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Est. April 5, 2002
Mar 4, 2021 - Issue 855
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While the nation was burying its dead, while toilet paper got narrower in width, while storage companies tripled their rental fees, while Big Pharma scurried to produce a COVID-19 vaccine, while we struggle to hold onto our sanity, the U.S. hit the grim milestone of 500,000 thousand deaths. And counting.

It’s been about a year since the uninvited coronavirus first came into our lives. Thanks to the reckless fool who got kicked out of the White House, the U.S. leads the entire world in the number of COVID-19 cases - 28 million. And counting.

The person masquerading as the U.S. president at the advent of the pandemic told us everything was under control and soon, the virus would go away. The irresponsible assurance in the face of science wasted valuable time needed to plan an appropriate response. The negligent approach opened the door to non-scientific conspiracy theories. It allowed COVID-19 to be politicized, right down to the wearing of a simple mask. This led to unnecessary deaths.

COVID-19 has dramatically shown us how interconnected our lives are in this country. It put floodlights on the vulnerability of particular populations like African Americans and the elderly. It also exposed the systemic inequities already known to us from healthcare to housing. Those disparities were intensified under the pandemic, adding to the inability to contain the virus and deal a final blow.

It is estimated that nearly eight million businesses could close because of the virus. The National Restaurant Association has reported that 60 percent of restaurants will never re-open. Unemployment claims are at an all-time high. Three million women have been knocked out of the workforce to stay at home with young children mainly due to daycare and school closings. Nationwide, nearly 51 million public school students are being negatively impacted by virtual learning (aka virtually no learning) and are showing signs of stress and obesity. Although there has been temporary relief from rent and mortgage payments, evictions and foreclosures are now looming. The government relief packages, including the historic $2 trillion CARES Act, will triple the deficit for the next decade. This unprecedented burden has led to mental health issues such as depression, anxiety, and even suicide.

We have seen COVID’s devastation and are humbled by its mighty power. What the U.S. is facing are conditions reminiscent of the Great Depression. The situation is sobering but we must rise to the challenge if we are to get to the other side of the pandemic.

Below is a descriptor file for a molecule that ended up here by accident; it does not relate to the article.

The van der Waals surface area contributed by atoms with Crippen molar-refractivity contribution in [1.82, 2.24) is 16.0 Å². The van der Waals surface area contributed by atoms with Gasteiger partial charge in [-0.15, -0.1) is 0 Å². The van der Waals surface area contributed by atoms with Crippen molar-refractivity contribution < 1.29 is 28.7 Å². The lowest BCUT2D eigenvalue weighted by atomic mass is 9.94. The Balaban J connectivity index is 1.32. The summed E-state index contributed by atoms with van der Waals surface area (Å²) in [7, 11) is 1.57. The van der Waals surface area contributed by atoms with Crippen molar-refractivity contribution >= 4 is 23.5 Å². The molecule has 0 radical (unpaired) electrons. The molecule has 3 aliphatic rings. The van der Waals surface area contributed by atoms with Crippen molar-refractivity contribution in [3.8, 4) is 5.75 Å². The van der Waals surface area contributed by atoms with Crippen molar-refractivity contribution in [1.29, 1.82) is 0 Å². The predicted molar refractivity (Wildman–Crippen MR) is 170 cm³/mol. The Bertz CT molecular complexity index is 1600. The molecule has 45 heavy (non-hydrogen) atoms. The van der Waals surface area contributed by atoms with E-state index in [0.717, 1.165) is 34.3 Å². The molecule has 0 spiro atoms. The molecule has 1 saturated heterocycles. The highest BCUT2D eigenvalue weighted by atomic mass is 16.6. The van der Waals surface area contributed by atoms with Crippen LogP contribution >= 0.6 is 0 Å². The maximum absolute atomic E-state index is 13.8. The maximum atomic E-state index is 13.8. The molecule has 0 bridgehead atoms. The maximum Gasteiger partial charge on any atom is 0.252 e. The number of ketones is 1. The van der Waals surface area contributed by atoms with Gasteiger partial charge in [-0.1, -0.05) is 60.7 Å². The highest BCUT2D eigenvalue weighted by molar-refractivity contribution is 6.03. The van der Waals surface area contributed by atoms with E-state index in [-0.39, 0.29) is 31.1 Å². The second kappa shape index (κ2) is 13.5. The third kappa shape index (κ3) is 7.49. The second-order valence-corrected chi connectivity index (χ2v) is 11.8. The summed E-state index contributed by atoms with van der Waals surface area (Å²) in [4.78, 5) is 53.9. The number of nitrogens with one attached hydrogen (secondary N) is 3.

Here are three areas to consider.

Firstly, we must get our heads right. Sure, we all are suffering from COVID fatigue - longing for the good ole’ days where we could hug people, party hearty, and send our kids to school. We are up against a deadly enemy that requires that we be in tip-top mental and physical shape for the protracted battle ahead.

Secondly, our families and communities must show some extra love and patience with one another. Be there to listen, share what you can, and advocate when you need to. We are being pitted against one another in many ways so that our time is wasted, and our fears and anger have been compounded.

Lastly, we must be laser-focused and strategic in pushing for what our families and communities need. If we are going to be in deep debt on a personal and federal level for generations, let’s make sure our tax dollars count for addressing long-term solutions. To do this, we must be organized in ways that we have never been before and with people we don’t know but who share both our plight and our vision.

The vaccine is a welcome sight, but it is not a panacea. We can’t depend on politicians whose self-interests are often in conflict with ours. We can’t depend on the capitalist system to respond to our human needs. Magical thinking will not get us past the pandemic, only the person in the mirror. Editorial Board member and Columnist, Jamala Rogers, founder and Chair Emeritus of the Organization for Black Struggle in St. Louis. She is an organizer, trainer and speaker. She is the author of The Best of the Way I See It – A Chronicle of Struggle. Other writings by Ms. Rogers can be found on her blog Contact Ms. Rogers and BC.

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is published Thursday
Executive Editor:
David A. Love, JD
Managing Editor:
Nancy Littlefield, MBA
Peter Gamble

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